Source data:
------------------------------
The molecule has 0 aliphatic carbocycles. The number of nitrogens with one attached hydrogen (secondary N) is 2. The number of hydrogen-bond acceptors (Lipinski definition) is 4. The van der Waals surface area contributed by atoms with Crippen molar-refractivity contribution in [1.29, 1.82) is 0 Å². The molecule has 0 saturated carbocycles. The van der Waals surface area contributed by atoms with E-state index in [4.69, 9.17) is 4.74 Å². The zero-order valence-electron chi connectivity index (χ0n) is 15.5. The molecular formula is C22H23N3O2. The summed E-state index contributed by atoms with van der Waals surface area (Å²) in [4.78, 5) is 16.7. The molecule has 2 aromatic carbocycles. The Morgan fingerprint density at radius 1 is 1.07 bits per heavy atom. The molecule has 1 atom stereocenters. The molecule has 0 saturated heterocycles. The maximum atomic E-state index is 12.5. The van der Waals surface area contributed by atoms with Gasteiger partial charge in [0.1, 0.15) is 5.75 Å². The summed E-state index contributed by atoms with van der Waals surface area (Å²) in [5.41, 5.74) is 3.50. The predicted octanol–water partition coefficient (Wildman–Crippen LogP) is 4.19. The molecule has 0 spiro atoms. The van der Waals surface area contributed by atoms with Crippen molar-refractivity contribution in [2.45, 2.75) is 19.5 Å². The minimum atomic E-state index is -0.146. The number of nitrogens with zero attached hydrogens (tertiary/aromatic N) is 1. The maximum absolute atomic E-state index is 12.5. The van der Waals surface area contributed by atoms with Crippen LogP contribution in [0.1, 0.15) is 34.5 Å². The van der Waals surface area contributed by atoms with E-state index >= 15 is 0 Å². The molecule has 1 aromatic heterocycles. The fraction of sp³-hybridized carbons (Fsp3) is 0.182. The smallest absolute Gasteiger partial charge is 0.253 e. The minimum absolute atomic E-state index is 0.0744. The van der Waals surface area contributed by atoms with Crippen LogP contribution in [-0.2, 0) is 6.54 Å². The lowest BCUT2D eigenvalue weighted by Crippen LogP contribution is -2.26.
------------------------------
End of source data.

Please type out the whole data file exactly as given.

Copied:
The molecule has 0 aliphatic carbocycles. The number of nitrogens with one attached hydrogen (secondary N) is 2. The number of hydrogen-bond acceptors (Lipinski definition) is 4. The van der Waals surface area contributed by atoms with Crippen molar-refractivity contribution in [1.29, 1.82) is 0 Å². The molecule has 0 saturated carbocycles. The van der Waals surface area contributed by atoms with E-state index in [4.69, 9.17) is 4.74 Å². The zero-order valence-electron chi connectivity index (χ0n) is 15.5. The molecular formula is C22H23N3O2. The summed E-state index contributed by atoms with van der Waals surface area (Å²) in [4.78, 5) is 16.7. The molecule has 2 aromatic carbocycles. The Morgan fingerprint density at radius 1 is 1.07 bits per heavy atom. The molecule has 1 atom stereocenters. The molecule has 0 saturated heterocycles. The maximum atomic E-state index is 12.5. The van der Waals surface area contributed by atoms with Gasteiger partial charge in [0.1, 0.15) is 5.75 Å². The summed E-state index contributed by atoms with van der Waals surface area (Å²) in [5.41, 5.74) is 3.50. The predicted octanol–water partition coefficient (Wildman–Crippen LogP) is 4.19. The molecule has 0 spiro atoms. The van der Waals surface area contributed by atoms with Crippen molar-refractivity contribution in [2.45, 2.75) is 19.5 Å². The minimum atomic E-state index is -0.146. The number of nitrogens with zero attached hydrogens (tertiary/aromatic N) is 1. The maximum absolute atomic E-state index is 12.5. The van der Waals surface area contributed by atoms with Crippen LogP contribution in [0.1, 0.15) is 34.5 Å². The van der Waals surface area contributed by atoms with E-state index >= 15 is 0 Å². The molecule has 1 aromatic heterocycles. The fraction of sp³-hybridized carbons (Fsp3) is 0.182. The smallest absolute Gasteiger partial charge is 0.253 e. The minimum absolute atomic E-state index is 0.0744. The van der Waals surface area contributed by atoms with Crippen LogP contribution in [-0.2, 0) is 6.54 Å². The lowest BCUT2D eigenvalue weighted by Crippen LogP contribution is -2.26.